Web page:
James Nieh, a professor of biology at Univesity of California in San Diego, expressed the importance of this research in providing a better understanding how the pathogen is transmitted and how it may be expressed in both larvae and adult bees.

Hungry Grubs Call for Three-Pronged Strategy

Hungry Grubs Call for Three-Pronged Strategy

Lurking in your turf may be a large white grub.  You can see its signs by noticing holes and brown patches in your lawn, and it may need to be treated.

Before trying an insecticide, there are two other approaches to contain these hungry critters.  But first, you must understand them.  They are in larval stage as white grubs, but grow into a brown beetle in adulthood.  They are a golden brown but with darker heads and about three quarters of an inch in size.  They lazy their eggs in the ground (that is, your yard!), the grubs generally hatch in late summer then feed on roots of turf, until winter puts them into a hibernation-like state.

In Spring the grubs rise again, eating their fill until they reach pupation in early or mid summer.

If you spotted signs of the grubs, your approach should be to first determine the extend of the infestation.  Steps must be taken if you find more than six of these critters per square food of lawn.  First, aerate.  Next, try using beneficial nematodes.  Only as a last step will you want to treat with insecticides.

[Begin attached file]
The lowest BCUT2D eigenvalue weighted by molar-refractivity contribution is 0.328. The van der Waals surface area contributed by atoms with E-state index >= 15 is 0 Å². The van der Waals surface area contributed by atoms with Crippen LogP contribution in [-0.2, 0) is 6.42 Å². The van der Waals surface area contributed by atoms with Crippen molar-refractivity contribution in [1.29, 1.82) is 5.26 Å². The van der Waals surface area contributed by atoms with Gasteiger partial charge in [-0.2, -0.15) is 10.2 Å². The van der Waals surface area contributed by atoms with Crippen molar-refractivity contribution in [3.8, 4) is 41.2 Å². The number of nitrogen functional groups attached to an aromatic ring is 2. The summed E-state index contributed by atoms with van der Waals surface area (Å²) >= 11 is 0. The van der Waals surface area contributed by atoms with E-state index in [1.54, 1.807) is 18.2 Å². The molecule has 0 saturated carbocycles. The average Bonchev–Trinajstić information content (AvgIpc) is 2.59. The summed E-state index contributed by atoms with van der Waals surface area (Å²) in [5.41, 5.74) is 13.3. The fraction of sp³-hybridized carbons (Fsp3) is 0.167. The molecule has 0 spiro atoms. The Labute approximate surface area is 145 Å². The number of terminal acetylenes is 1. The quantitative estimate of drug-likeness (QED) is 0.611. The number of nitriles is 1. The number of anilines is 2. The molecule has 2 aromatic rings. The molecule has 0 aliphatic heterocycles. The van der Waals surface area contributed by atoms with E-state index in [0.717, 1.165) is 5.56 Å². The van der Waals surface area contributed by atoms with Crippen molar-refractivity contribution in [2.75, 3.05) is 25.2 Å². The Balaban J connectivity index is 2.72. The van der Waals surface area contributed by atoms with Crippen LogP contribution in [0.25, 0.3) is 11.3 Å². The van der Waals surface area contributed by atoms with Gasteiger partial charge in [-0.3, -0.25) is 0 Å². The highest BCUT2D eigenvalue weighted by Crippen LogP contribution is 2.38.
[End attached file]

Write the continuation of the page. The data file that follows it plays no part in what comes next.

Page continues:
Snakes May Hold The Secret Ingredient to Killing Pain

Snakes May Hold The Secret Ingredient to Killing Pain

A protein in spider venom may be the gateway to developing a class of cutting-edge painkillers. Researchers have discovered that spider venom is made up of molecules that can interfere with proteins that transfer pain signals between the nerves and the brain.

In humans, the pathway that is critical to transmitting pain is activated by a protein called Nav1.7.  The proteins that spiders are capable of producing in their venom blocks this channel, and are apparently available in a variety of species of spiders.  Scientists are working on understanding which of the many spiders produce the most potent and biologically stable protein.

Worldwide, there are 45,000 known species of spider, and only about .01% of these have been tested as a possible source for compounds that would block Nav1.7.  Researchers are gathering data on which types of spiders carry the type of compound that will block Nav1.7 by screening over 200 species of spiders.

The potential for treatment is vast, as current painkillers have limited efficacy, are sometimes addictive, and wear off relatively quickly.  Drugs developed from spider venom would block pain at its source, preventing the nerve signals from reaching the brain.

The Darker Side of the Cereal Weevil

The Darker Side of the Cereal Weevil

The Cereal Weevil is about the size of a kernel of corn, and is a brown bug of no apparent distinction.  Yet, their complicated growth and life cycle reveals how individuals who survive are highly dependent on bacteria.  This weevil gets its name because it is known as a pest that destroys cereal grains.

Brown in color, the size and hue of the weevil depends largely on its early exposure to microbes called Sodalis pierantonius that inhabit the weevil’s cells.  The cells themselves are protected within a structure called a bacteriome that keeps the microbes safe and sheltered from both the outer environment and the weevil’s own immune system.